Wednesday, February 01, 2006
On one eyed monsters
Get your mind out of the gutter: that's not what I am talking about. (Though if your thoughts did turn to the lurid at the title of this post, it may simply be because you are a classicist. Ausonius took a line from the Aeneid and turned it into "monstrum horrendum, informe, ingens, cui lumen ademptum." Virgil was talking about Polyphemus; Ausonius had in mind a cyclops of a different sort).
No, I am posting about the green monocular blemmyae known as Mike from the Disney film Monsters, Inc. Lovably grouchy, Mike was the object of a long court case over copyright infringement, Miller v. Disney/Pixar. It seems that a famous illustrator known for his depictions of hot rods and psychedelia thought that Mike bore a little too much resemblance to one of his own animated eyeballs. The case just settled, and legally I can't talk about it much, but suffice it to say that sometimes a medievalist can be useful to corporate America. As an expert witness I was hired to research and compose a report on one eyed monsters throughout human history. Frankly I was surprised at how many I uncovered -- proof, I think, that the human imagination has always been haunted by body parts endowed with an unnerving autonomy. A bigger claim could even be advanced that central to the monstrous is the body in pieces, the flesh that isn't governed by a unifying soul but keeps exerting its unpredictable will.
It was fun, it was a glimpse into a world where half a billion dollars could be at stake, I got to give a deposition and be grilled about lime green versus avocado green skin and its signification, but now it is over.
It reminded me quite forcefully, too, that monsters never seem to cede their power to haunt. Gerald of Wales wrote of man-devouring toads in a way that resonates with H. G. Wells's novel The Food of the Gods and with horror films like Attack of the Giant Leeches (1959) and Them! (1954, a film populated by enormous ants). Saint Columba first spotted the Loch Ness monster in the sixth century; Nessie continues to be observed, even after a classic photograph was debunked. Monsters do change over time, but new ones -- like good old green Mike -- tend to be combinations of the old, making them more familiar than strange.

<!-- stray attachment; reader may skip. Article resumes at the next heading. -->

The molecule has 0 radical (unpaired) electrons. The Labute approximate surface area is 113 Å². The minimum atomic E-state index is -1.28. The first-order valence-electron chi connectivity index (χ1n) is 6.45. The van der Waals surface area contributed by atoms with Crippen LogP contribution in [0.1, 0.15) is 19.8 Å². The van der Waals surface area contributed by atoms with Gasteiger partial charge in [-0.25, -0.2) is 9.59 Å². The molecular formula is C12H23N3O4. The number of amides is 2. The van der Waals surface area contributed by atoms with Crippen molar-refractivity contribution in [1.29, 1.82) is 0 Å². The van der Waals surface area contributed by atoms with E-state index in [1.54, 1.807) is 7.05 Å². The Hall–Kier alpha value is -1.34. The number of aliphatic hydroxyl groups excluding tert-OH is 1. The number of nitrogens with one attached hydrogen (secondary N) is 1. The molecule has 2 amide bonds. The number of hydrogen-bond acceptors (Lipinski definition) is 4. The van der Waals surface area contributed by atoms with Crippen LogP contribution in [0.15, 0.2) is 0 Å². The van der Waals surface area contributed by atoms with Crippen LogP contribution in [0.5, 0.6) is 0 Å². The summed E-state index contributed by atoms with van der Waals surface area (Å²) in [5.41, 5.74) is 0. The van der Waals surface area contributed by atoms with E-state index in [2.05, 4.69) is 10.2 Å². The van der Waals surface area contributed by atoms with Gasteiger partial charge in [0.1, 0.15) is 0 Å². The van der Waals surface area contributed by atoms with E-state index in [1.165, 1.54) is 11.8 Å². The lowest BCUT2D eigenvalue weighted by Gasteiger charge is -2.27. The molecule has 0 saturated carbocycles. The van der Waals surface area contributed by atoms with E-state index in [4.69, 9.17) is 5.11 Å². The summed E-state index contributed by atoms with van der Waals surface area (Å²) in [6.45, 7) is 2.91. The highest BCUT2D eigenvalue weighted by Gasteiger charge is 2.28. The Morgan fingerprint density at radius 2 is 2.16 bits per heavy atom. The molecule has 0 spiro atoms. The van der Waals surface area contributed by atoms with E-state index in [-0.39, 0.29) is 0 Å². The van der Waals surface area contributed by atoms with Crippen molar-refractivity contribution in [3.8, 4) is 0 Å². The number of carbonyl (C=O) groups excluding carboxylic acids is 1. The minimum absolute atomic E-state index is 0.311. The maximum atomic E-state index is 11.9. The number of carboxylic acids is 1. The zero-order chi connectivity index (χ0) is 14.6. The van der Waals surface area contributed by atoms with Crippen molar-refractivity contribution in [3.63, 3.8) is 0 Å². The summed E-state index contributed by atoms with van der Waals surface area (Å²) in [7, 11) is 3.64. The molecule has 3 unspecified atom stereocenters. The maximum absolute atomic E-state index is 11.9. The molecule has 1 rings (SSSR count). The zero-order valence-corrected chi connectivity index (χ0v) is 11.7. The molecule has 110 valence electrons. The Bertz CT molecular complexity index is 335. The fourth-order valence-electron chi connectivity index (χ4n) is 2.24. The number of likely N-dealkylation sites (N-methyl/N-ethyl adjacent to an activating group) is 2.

Posted by Jeffrey Cohen at 1:29 PM
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Very interesting stuff, Jeffrey--I remember talking to you last summer about little green eyeballs and then thinking more about monsters when I got home. One of my pet obsession is the lake monster, the Nessie spin-off, which appears quite regularly in lakes the world over. Loch Ness, Lake Champlain, and Lake Okanagan spring immediately to mind as the homes of famous lake monsters, and a cursory Google search reveals many more such creatures--maybe even in a lake near you! But if monsters are representations of the body fragmented or in expanding pieces, what, exactly, are lake monsters? Heads with big teeth that slither around without bodies? Enlarged snakes charged with the cultural baggage of the serpent of Genesis? I seem to recall some medieval iconography that depicts the serpent of Genesis with a human head, although I can't put my finger on it--any thoughts on all this?
When I was on the train down from Montreal a few weeks ago I resolutely stared out the window at Lake Champlain in an effort to spot the elusive Champ. Alas, it wasn't to be this time, but I swear that I'll catch him yet!
Those recurring lake monsters are a puzzle. I'd been thinking about them recently because every day as I drive my daughter to the Kiddie Kennel where she is boarded while her parents work, she has gotten into the habit of "reading" a book about Tahoe Tessie.
I don't know how that book even got into the car (our vehicle is like a bookmobile; if someone were ever trapped inside due to an avalanche, etc., they'd have plenty to read before asphyxiating) ... but it is very interesting to me that a two year old would be so drawn to its pages.
medieval iconography that depicts the serpent of Genesis with a human head
here's a famous one.
Not medieval but certainly drawn on the medievals.
More to say, but oooo!, this grading and this cold.
What is the significance of avocado green skin? Actually, I'd like to exploit JJC's witness-worthy expertise in a different manner. I recently submitted a paper proposal about ravishing animals i.e., animals that ravish, not animals that are ravished) to a seminar on the natural world in e.m. england and was surprised to find my topic reconfigured under the rubric of "monsters." My animal sources didn't strike me as particularly "monstrous" (the three I listed were a cow, a monkey, and a donkey). I also foregrounded the proposal with a discussion of Brownmiller's erroneous, but rather fascinating, imagination of primal history. (in it, she boldly states that man is the only animal that rapes, which made me even more surprised that I was perceived to be talking about monsters. In some ways, my animal examples were: cow, monkey, donkey, human).
In his comment, JKW roughly defined monsters as "representations of the body fragmented or in expanding pieces." Here's my question to JJC or JKW or the internet world at large: what's the role of activities in configuring the category of monsters? Using the seminar's rubric, wouldn't it matter more what these little green one-eyed cartoons DID (rather than just what their corporeal being suggested?)
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